Building a computer is a labor of love. Researching, shopping, and assembling can be a months-long process and can bear a months-long bill. But the first time you hit that power button, you’re met with an overwhelming sense of delight and satisfaction, and a fierce commitment to keeping your new creation in tip-top shape.
We’re made to believe women aren’t the ones building PCs, however. When something goes wrong with a computer, the Geek Squad or Genius Bar denizens are default male–at least according to pop culture.
But it’s not that women aren’t building–it’s that we’re not talking about it and we’re not doing it professionally.
Though women are half the population, we occupy less than a quarter of U.S. STEM jobs. Some of that disparity can be explained by the problem itself; women are often bullied or pressured out of their professions. Even women who are graduating with science, technology, engineering, and math degrees aren’t necessarily landing jobs in their respective fields. Too many folks are stuck on the idea that hardware, especially computer hardware, is a man’s world, and without representation in the fields, we don’t encourage girls and women to get their hands dirty or pick up a screwdriver. For women in the PC gaming world, that can create a real obstacle to building our own rigs.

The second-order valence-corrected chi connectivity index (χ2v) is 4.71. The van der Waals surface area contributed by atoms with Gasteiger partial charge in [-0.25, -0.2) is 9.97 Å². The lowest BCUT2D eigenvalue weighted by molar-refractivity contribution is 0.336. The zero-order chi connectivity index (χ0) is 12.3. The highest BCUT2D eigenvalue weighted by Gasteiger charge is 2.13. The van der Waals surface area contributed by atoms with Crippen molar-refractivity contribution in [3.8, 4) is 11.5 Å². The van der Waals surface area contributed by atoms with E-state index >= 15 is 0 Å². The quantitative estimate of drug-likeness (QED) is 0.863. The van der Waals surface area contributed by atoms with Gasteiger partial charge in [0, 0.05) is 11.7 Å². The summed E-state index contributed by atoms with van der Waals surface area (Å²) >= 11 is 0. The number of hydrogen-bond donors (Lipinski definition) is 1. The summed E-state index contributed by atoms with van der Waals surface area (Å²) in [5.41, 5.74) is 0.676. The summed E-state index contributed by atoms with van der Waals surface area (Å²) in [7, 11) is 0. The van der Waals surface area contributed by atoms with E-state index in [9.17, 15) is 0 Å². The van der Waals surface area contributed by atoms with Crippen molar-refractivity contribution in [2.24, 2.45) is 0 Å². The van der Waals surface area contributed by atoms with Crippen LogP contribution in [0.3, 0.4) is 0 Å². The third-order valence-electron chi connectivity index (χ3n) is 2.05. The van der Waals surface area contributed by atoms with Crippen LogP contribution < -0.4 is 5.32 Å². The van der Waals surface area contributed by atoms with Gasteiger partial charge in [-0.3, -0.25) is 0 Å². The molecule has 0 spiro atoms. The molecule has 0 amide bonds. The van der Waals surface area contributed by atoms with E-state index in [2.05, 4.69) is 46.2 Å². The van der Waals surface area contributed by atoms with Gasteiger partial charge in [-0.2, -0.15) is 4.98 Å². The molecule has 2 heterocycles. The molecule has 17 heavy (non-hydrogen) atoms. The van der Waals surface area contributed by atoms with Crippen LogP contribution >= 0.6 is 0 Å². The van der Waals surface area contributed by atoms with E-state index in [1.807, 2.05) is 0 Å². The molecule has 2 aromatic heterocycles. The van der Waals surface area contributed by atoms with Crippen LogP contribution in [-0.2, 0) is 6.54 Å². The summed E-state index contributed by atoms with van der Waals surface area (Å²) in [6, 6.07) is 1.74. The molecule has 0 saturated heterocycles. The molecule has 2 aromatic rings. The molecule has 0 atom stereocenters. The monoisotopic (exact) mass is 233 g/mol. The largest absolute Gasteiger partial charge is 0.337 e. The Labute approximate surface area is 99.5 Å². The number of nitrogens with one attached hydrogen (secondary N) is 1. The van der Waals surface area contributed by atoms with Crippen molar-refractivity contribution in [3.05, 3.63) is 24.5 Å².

But there are women gamers taking matters into their own hands, and bringing their own PCs to life.
Two such pioneers are Katie Gall and Mellissa Richmond–both gamers who decided to take initiative and not let social pressure discourage them from building PCs, despite the challenges they encountered along the way. I wanted to learn how both women had overcome social barriers and stereotypes on their path to building their respective PCs, and what advice they had for women hoping to get into the hobby for the first time.
Richmond had spent several years borrowing her father’s gaming PC, but without permission to install the games she really wanted to play–MMOs. When she enrolled in art school, she finally had a good reason to invest in a beefier set-up.